Poland: President vetoes media law

  •   
  •   
  •   

Polish president Andrzej Duda has vetoed a bill on international media ownership that would have forced Discovery to sell its majority stake in Poland’s biggest independent broadcaster, TVN. Duda said he had decided to use his veto, warning that the bill could breach a deal on trade relations that Poland had signed with the US.

The draft law, put forward by MPs from the conservative-nationalist Law and Justice party (PiS), drew fire internationally, with the US warning that it posed a threat to media freedom and the investment climate. The law would have prevented companies from outside the European Economic Area owning controlling stakes in Polish media groups.

“The majority of my countrymen . . . don’t want more fights. And my job as president is to act in such a way as to avoid these fights,” he said. “If we signed a deal — and we did sign a deal — we have to keep it. If we don’t keep our deals with others, others won’t keep their deals with us,” said Duda, who has been an ally of PiS outside of this issue.

Discovery hailed Duda’s decision as a “victory for the Polish people”.

“We commend the president for doing the right thing and standing up for core democratic values of a free press and the rule of law, and we want to thank all the viewers and everyone that has supported this important issue,” the company said.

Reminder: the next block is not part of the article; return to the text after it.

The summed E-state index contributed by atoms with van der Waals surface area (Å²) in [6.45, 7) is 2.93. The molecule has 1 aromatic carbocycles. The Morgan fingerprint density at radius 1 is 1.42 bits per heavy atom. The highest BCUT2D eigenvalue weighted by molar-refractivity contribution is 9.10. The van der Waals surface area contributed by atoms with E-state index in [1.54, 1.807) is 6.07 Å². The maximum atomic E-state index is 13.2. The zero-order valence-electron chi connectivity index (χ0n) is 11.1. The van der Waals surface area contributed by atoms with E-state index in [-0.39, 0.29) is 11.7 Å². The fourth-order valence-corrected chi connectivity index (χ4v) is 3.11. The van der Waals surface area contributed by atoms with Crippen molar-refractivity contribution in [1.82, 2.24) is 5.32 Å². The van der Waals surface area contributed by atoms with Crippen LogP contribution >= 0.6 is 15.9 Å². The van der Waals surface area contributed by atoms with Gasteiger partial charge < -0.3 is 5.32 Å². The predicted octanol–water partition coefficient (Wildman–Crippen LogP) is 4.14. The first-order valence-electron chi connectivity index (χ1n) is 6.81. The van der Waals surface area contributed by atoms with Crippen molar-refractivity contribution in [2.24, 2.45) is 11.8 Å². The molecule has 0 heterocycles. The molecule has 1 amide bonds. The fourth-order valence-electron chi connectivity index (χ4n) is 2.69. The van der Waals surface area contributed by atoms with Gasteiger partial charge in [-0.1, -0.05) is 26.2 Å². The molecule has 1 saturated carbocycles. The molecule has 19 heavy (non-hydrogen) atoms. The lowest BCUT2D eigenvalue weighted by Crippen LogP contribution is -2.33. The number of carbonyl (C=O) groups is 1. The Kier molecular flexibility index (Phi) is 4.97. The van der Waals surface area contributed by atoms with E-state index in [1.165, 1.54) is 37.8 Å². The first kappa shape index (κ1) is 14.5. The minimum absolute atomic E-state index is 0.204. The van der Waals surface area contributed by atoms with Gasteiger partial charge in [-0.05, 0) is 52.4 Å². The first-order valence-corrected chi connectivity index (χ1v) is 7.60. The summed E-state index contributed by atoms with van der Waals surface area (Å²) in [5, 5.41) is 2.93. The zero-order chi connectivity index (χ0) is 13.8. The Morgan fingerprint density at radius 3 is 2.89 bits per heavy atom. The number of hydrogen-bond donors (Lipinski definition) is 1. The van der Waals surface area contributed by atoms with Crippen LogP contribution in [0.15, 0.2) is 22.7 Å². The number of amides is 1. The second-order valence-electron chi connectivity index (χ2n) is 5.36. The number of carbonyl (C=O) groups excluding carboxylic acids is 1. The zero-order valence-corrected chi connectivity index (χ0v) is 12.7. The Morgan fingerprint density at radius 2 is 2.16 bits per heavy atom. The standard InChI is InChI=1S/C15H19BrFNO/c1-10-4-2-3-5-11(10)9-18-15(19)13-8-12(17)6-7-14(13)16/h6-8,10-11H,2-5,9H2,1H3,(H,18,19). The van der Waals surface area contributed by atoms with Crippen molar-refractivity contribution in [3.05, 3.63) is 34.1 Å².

PiS MPs had argued that the bill was necessary to prevent companies from undemocratic states from taking control of Polish media, with the party’s leader, Jaroslaw Kaczynski, at one point claiming Poland needed to protect itself from the entry of money launderers and “narco-businesses”.

However, international observers and local critics saw the move as a blatant move by PiS against TVN which it saw as overcritical of the government.

Duda said he generally supported the idea of limits on foreign ownership of Polish media groups, pointing out that other countries had such restrictions, and called on Poland’s parliament to consider such legislation. But he said that this should apply to future investments, not those already in existence. He noted that TVN had been granted a licence to operate in Poland, and was “carrying out its economic activity […] in an entirely legal manner and one approved by the Polish state”, and questioned whether the six-month deadline that the law would have set for the company to sell its controlling stake would have allowed it to receive a fair price.


  •   
  •   
  •   

You must be logged in to post a comment Login